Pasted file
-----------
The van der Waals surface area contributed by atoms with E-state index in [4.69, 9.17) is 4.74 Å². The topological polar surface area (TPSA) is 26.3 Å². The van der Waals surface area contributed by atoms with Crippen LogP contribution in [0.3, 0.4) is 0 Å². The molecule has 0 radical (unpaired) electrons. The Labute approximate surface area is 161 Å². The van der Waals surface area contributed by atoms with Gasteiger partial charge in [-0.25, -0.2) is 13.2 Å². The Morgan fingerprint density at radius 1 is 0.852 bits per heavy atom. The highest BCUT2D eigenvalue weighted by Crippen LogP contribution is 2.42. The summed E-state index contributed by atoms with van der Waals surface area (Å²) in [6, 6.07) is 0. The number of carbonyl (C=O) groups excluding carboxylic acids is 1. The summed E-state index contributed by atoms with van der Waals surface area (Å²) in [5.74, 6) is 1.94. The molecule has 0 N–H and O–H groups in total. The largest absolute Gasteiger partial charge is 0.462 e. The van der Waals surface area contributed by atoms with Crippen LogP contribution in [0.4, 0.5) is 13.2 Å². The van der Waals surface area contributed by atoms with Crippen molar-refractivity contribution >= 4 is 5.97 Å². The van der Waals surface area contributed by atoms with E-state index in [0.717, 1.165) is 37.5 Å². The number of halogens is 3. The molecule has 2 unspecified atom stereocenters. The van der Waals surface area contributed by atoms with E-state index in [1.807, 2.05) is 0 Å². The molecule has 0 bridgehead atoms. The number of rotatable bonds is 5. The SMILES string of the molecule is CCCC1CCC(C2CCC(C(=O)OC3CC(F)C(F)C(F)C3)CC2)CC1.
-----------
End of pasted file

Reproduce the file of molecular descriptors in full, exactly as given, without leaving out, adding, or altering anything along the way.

The van der Waals surface area contributed by atoms with E-state index in [4.69, 9.17) is 4.74 Å². The topological polar surface area (TPSA) is 26.3 Å². The van der Waals surface area contributed by atoms with Crippen LogP contribution in [0.3, 0.4) is 0 Å². The molecule has 0 radical (unpaired) electrons. The Labute approximate surface area is 161 Å². The van der Waals surface area contributed by atoms with Gasteiger partial charge in [-0.25, -0.2) is 13.2 Å². The Morgan fingerprint density at radius 1 is 0.852 bits per heavy atom. The highest BCUT2D eigenvalue weighted by Crippen LogP contribution is 2.42. The summed E-state index contributed by atoms with van der Waals surface area (Å²) in [6, 6.07) is 0. The number of carbonyl (C=O) groups excluding carboxylic acids is 1. The summed E-state index contributed by atoms with van der Waals surface area (Å²) in [5.74, 6) is 1.94. The molecule has 0 N–H and O–H groups in total. The largest absolute Gasteiger partial charge is 0.462 e. The van der Waals surface area contributed by atoms with Crippen LogP contribution in [0.4, 0.5) is 13.2 Å². The van der Waals surface area contributed by atoms with Crippen molar-refractivity contribution >= 4 is 5.97 Å². The van der Waals surface area contributed by atoms with E-state index in [0.717, 1.165) is 37.5 Å². The number of halogens is 3. The molecule has 2 unspecified atom stereocenters. The van der Waals surface area contributed by atoms with E-state index in [1.807, 2.05) is 0 Å². The molecule has 0 bridgehead atoms. The number of rotatable bonds is 5. The SMILES string of the molecule is CCCC1CCC(C2CCC(C(=O)OC3CC(F)C(F)C(F)C3)CC2)CC1.